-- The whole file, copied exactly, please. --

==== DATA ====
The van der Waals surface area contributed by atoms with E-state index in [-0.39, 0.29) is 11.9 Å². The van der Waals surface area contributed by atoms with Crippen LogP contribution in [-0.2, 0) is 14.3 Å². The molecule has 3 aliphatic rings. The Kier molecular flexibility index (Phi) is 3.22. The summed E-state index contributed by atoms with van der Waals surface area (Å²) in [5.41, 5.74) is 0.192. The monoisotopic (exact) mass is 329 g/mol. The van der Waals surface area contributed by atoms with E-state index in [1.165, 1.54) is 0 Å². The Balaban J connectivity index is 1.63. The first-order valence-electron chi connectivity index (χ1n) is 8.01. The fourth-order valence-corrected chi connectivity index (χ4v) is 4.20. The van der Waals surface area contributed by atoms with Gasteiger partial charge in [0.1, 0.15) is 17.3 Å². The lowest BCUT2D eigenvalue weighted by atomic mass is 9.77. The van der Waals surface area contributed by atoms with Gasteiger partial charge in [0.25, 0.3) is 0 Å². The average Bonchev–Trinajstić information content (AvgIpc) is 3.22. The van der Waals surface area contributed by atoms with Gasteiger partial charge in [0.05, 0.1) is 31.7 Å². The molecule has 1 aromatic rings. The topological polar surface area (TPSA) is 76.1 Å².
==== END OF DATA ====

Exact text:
The van der Waals surface area contributed by atoms with E-state index in [-0.39, 0.29) is 11.9 Å². The van der Waals surface area contributed by atoms with Crippen LogP contribution in [-0.2, 0) is 14.3 Å². The molecule has 3 aliphatic rings. The Kier molecular flexibility index (Phi) is 3.22. The summed E-state index contributed by atoms with van der Waals surface area (Å²) in [5.41, 5.74) is 0.192. The monoisotopic (exact) mass is 329 g/mol. The van der Waals surface area contributed by atoms with E-state index in [1.165, 1.54) is 0 Å². The Balaban J connectivity index is 1.63. The first-order valence-electron chi connectivity index (χ1n) is 8.01. The fourth-order valence-corrected chi connectivity index (χ4v) is 4.20. The van der Waals surface area contributed by atoms with Gasteiger partial charge in [0.1, 0.15) is 17.3 Å². The lowest BCUT2D eigenvalue weighted by atomic mass is 9.77. The van der Waals surface area contributed by atoms with Gasteiger partial charge in [0.25, 0.3) is 0 Å². The average Bonchev–Trinajstić information content (AvgIpc) is 3.22. The van der Waals surface area contributed by atoms with Gasteiger partial charge in [0.05, 0.1) is 31.7 Å². The molecule has 1 aromatic rings. The topological polar surface area (TPSA) is 76.1 Å².